Stug III – Reviewed by Mark Barnes

Author Mark Healy produced one of the finest books in the Haynes catalogue with his T-34 manual which appeared a few years back.

His latest offering delves into the nuts and bolts of the Sturmgeschütz III, that most recognisable of assault guns.

This latest volume allows him to cram in a mass of information and some wonderful archive photography. Happily, the quality of the writing makes the history a pleasure to read. This is not a dry, boring tank book.

For me, the StuG will always have me drifting back to my formative years building the Airfix kit version for the sake of playing tank wargames.

There was a good half dozen on the fleet by the end of my involvement in the hobby, by which time I had discovered rock music, cars, girls and photography… but not necessarily in that order.

I came back to tank history some time later and still delight at seeing genuine StuGs, such as Jon Phillips’ magnificent Ausf D variant and the array of repro models built on the FV432 chassis. They all do it for me, even if the latter don’t strictly count. I digress…

German infantry and a supporting StuG III assault gun during the battle.Bundesarchiv, Bild 183-B28822 CC-BY-SA 3.0
German infantry and a supporting StuG III assault gun during the battle.Bundesarchiv, Bild 183-B28822 CC-BY-SA 3.0

The StuG was conceived as mobile artillery but was developed into a tank destroyer, the role for which it is probably best remembered.

The book considers each mark – the Ausf A to E, fitted with the short-barrelled 75mm L/24 gun and the F and G models fitted with the long 75mm L/43 and more powerful L/48.

It is easy to assume that there is a fair degree of commonality between these vehicles, but; this is not so. There is a world of differences in detail between the variants and this highlights the Germans costly failure to standardise.

The first StuGs were built by Daimler-Benz, while the majority were manufactured by Alkett of Berlin. Mr Healy tells us 830 short-barrelled vehicles were built while Alkett produced 702 F and G models before mass production was introduced.

Over seven thousand G models were produced by Alkett and MIAG from January 1943 until the end of the war.

The author takes us on to the Sturmhaubitze III Ausf G, a variant fitted with a 105mm L/28 howitzer. Just over thirteen hundred of this type were produced between 1942 and 1945.

A Finnish soldier sits atop a StuG III assault gun the day after a Battle, 1944.Photo:Jared Enos CC BY-NC-ND 2.0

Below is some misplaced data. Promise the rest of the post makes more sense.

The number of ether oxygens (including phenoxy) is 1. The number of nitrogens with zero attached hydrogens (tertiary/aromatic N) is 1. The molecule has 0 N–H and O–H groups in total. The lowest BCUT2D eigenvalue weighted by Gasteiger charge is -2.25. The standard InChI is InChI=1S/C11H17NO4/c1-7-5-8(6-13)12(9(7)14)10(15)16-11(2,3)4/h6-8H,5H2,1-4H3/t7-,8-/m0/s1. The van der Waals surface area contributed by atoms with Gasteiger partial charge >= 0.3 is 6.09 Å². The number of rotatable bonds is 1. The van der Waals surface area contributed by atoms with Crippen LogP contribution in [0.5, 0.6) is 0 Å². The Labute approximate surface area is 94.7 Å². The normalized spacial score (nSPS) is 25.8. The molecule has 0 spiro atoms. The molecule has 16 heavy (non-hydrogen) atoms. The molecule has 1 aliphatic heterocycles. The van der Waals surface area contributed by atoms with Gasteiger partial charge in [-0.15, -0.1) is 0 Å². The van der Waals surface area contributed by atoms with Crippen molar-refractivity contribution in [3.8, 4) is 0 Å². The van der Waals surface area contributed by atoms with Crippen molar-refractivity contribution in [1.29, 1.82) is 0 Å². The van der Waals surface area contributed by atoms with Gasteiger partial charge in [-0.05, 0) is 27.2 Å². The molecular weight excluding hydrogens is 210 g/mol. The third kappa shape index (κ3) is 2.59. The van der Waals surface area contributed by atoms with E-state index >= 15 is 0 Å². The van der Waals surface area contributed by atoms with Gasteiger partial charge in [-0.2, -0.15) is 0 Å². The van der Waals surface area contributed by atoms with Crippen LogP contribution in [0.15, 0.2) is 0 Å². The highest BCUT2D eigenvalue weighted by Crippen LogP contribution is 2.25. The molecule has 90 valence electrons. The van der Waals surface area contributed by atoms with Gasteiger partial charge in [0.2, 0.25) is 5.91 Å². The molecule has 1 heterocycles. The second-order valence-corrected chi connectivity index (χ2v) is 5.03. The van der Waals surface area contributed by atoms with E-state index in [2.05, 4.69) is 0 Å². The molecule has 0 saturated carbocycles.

A Finnish soldier sits atop a StuG III assault gun the day after a Battle, 1944.Photo:
Jared Enos CC BY-NC-ND 2.0

This wouldn’t be as Haynes manual without a whole bunch of technical stuff, and this book doesn’t disappoint.

Mr Healy covers every aspect of the StuG before looking at what it was like to operate and the campaigns it fought in. Needless to say, the lion’s share of combat took place on the Eastern Front.

The author knows his subject well, having written the well-received Zitadelle, his account of the Battle of Kursk.

The StuG III also saw service during the Fall of France in 1940, in North Africa, the Balkans, Italy, Finland and in the North-West Europe campaign of 1944-45.

StuGs found their way far and wide with examples serving in Arab armies against the Israelis and used to defend the Bulgarian border in the post-war world.

While so much fuss is made about the Tiger and Panther, it is right to remember that this armoured vehicle is much more of an everyman of the Axis forces than the big cats.

Early StuG III in Besancon 1940
Early StuG III in Besancon 1940

The book includes a traditional walk-around of a restored example, in this case the Ausf G held at the Tank Museum, Bovington.

There is a huge amount of really pleasing archive photography. None of these images are fillers, each has been chosen with care. The effect is to enhance an already superb book even further.

While the 432 based replicas are wonderful in their own right, there is nothing like the real thing. Having Jon Phillips’ Ausf D on the UK circuit has been a real treat in recent years and I much enjoyed seeing it run at the same time as the Tank Museum’s Panzer III at Tankfest last summer.

As ever, a manual like this is a must for fans of armoured vehicles and it will prove especially useful to model makers.

I’ve always thought of the angular StuG as being a most attractive vehicle and on this shallow level the book works really well for me. But there is much more to it than that.

When the 101st Airborne Saved Friend and Foe

I’ll be bold and compare this volume to the author’s T34 gem and this underscores the quality of his work as a tank historian. I really cannot recommend this book highly enough.

Reviewed by Mark Barnes for War History Online

Book cover
Book cover

Sturmgeschütz III
Ausführung A to G (SdKfz 142)
Enthusiasts’ Manual
By Mark Healy
Haynes Publishing
ISBN: 978 1 78521 213 0

Mark Barnes

Mark Barnes is a longstanding friend of WHO, providing features, photography and reviews. He has contributed to The Times of London and other publications. He is the author of The Liberation of Europe (pub 2016) and If War Should Come due later in 2020.